Given all of these changes in the American electorate, it’s easy – well, easy in retrospect for a grad student cum blogger, at least – could this be another case of the GOP deceiving itself to the point of actively harming its electoral chances? It’s unclear on the level of Party élites or the electoral planners in the Romney campaign. The latter were panned in the week leading up to the election for a ‘head fake’ into ad markets in states that were widely perceived as non-competitive, like Pennsylvania and Minnesota.Given its massive mail and ad blitz in Ohio, Florida, and Virginia, however, it was no secret among the Romney campaign that the election would be decided in those battleground states.
What interests me more with the Carter myth, however, is the extent to which the relentless propagandization of the Obama = Carter story might have lulled parts of the GOP base and the media figures whose careers depending on stoking that base – the offensive and insensitive Ann Coulter, or the conspiracy theorist Dinesh D’Souza, or the radio juggernaut Rush Limbaugh – into a false sense of confidence. If Obama were Carter, the story goes, there was no need to moderate GOP ideology – ‘legitimate rape’ or ‘47%’ – and they were in for an easy victory. But like I’ve tried to suggest here – and as the polls confirmed in some crude sense – while the exterior circumstances of both Administrations might have seemed superficially similar, Obama and Carter had both very different roads to their second election, and were relying on a very different cadre of Americans to deliver them to 1600 Pennsylvania Avenue. Maybe if GOP voters and their media figures had taken the Obama machine more seriously from Day One, rather than calling him a ‘retard’ (as did Coulter) and comparing him to a President widely viewed as a failure, things might have turned out differently. Might have.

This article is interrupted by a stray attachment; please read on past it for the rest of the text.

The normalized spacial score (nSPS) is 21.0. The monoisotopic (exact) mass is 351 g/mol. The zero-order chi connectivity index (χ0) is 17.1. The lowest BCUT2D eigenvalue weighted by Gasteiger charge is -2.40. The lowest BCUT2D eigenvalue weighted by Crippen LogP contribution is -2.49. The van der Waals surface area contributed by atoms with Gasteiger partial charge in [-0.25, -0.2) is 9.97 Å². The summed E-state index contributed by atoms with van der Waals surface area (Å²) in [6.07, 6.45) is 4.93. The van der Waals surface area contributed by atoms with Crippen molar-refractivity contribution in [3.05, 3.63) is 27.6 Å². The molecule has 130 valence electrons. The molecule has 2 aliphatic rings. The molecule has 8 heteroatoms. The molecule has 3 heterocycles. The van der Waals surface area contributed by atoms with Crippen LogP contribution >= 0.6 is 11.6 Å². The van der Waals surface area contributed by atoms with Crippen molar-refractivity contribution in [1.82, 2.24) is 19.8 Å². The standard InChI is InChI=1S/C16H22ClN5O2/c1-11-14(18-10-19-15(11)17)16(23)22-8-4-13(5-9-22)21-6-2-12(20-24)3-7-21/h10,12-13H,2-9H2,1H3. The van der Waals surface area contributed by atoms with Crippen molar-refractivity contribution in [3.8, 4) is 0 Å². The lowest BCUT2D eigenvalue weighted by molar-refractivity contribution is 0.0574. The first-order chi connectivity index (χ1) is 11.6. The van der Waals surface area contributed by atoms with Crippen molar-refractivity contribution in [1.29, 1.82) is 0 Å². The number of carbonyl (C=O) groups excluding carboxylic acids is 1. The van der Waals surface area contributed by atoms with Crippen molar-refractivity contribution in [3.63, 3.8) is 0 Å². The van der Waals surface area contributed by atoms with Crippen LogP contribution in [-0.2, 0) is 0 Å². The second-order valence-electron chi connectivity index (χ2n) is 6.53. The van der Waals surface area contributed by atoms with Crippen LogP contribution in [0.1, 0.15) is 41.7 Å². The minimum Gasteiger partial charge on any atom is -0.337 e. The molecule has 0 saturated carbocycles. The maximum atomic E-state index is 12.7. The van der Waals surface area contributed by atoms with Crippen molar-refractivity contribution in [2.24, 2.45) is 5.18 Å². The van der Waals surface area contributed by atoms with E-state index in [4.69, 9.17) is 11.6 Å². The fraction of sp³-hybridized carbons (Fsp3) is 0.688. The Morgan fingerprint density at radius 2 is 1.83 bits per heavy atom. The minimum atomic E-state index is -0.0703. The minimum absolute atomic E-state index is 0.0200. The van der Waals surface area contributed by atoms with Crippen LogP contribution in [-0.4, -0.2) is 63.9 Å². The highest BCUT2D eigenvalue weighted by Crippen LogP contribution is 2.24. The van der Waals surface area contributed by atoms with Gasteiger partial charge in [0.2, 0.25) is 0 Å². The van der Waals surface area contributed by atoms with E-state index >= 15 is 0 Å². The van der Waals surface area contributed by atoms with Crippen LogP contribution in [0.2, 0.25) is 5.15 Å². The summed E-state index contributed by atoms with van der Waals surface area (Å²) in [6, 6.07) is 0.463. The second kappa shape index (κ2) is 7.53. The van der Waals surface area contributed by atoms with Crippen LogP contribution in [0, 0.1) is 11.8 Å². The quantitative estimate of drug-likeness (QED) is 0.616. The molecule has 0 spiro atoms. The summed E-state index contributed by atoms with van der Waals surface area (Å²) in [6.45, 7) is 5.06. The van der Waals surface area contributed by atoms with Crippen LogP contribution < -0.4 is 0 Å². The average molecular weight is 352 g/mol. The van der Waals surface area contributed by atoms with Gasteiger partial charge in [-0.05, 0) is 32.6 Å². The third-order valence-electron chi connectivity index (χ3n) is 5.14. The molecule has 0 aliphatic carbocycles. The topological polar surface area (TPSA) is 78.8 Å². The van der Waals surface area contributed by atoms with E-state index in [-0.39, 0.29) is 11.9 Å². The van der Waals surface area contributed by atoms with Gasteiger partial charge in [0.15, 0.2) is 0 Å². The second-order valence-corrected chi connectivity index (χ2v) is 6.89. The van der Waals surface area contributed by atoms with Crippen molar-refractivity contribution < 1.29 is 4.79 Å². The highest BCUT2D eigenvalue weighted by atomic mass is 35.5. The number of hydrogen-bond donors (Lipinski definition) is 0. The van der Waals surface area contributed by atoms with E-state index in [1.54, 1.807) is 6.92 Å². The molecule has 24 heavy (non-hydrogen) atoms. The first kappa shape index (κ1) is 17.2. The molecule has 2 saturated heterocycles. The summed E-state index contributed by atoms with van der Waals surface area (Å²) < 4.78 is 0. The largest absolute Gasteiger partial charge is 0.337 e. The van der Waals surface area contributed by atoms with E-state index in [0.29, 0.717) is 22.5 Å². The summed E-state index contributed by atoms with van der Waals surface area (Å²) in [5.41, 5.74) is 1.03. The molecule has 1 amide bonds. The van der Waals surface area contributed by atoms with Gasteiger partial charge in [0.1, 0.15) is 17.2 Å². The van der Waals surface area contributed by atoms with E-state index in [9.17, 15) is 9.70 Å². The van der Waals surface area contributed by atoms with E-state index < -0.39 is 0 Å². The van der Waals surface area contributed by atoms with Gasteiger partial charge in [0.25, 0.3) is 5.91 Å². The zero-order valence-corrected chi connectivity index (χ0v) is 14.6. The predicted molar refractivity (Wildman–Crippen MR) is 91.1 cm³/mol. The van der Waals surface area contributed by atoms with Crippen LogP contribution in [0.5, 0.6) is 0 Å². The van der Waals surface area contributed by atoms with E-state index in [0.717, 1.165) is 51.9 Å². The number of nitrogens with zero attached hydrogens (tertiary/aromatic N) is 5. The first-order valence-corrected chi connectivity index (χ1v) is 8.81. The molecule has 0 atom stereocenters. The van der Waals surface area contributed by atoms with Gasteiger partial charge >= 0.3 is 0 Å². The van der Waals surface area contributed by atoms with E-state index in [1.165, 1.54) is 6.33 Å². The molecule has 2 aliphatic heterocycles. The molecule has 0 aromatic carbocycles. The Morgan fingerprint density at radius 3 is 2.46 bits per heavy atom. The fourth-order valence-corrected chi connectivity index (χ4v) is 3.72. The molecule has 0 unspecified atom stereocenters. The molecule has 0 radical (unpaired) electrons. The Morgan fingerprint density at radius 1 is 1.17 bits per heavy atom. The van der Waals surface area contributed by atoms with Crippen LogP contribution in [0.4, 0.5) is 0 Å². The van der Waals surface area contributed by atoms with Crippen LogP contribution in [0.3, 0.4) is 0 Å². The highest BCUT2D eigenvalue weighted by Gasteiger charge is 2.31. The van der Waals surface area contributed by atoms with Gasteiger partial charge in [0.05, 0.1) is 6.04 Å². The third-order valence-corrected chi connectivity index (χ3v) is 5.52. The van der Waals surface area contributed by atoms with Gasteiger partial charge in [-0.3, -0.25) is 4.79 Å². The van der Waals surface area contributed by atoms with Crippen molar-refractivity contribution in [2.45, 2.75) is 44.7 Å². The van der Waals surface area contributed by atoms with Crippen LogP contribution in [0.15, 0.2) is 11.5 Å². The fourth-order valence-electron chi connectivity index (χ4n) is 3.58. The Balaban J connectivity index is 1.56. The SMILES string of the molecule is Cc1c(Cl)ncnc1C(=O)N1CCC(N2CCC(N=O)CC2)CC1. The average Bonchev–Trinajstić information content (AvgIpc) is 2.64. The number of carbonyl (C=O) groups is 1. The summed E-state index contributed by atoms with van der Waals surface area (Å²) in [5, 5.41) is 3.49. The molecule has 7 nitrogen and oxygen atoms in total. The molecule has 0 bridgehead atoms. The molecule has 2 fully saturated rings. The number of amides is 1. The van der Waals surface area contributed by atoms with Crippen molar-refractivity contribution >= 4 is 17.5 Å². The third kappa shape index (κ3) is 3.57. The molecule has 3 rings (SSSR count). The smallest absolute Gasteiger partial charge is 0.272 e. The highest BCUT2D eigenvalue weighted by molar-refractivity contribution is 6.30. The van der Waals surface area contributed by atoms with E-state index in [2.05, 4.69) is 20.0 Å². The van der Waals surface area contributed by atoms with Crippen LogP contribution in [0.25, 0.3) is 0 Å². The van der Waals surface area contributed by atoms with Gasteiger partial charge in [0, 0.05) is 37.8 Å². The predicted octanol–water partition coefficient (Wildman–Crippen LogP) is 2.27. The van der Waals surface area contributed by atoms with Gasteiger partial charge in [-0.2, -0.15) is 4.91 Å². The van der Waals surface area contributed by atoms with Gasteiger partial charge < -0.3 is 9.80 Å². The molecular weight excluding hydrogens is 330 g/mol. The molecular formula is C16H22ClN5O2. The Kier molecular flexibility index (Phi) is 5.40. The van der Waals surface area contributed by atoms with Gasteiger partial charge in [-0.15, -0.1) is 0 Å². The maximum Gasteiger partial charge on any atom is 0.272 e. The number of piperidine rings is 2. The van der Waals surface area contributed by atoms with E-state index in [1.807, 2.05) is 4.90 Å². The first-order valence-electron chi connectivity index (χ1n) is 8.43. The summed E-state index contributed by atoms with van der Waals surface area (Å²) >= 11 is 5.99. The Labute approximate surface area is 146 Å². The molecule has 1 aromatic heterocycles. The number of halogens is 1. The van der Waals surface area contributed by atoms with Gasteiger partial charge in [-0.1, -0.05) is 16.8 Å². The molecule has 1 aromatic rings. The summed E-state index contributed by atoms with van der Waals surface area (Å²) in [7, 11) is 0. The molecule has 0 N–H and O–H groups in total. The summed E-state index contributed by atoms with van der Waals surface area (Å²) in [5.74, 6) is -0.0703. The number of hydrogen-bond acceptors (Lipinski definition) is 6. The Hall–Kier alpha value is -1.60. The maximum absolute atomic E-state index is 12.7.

So much for the Carter = Obama myth? Well, one hopes so. But as I hope to explore in a follow-up to this post, now that the immature and superficial comparisons are, perhaps, over with, the political landscape might allow Americans to take a more nuanced view of the Carter Presidency and try to ask – as American historians are doing nowadays – how it fits in to the 1970s, and what, if any, constructive lessons either President Obama or a future Republican Administration might take from those beleaguered years. If there’s one lesson to the rise and fall of the Carter image from 2009 – 2012, it’s that shallow and politically motivated analyses of past Presidents rarely prove of much utility, so maybe – as I’ll hope to show – by taking Carter more seriously and on his own terms, and comparing his challenges to Obama’s today in a, erm, more respectful light, we can even learn something.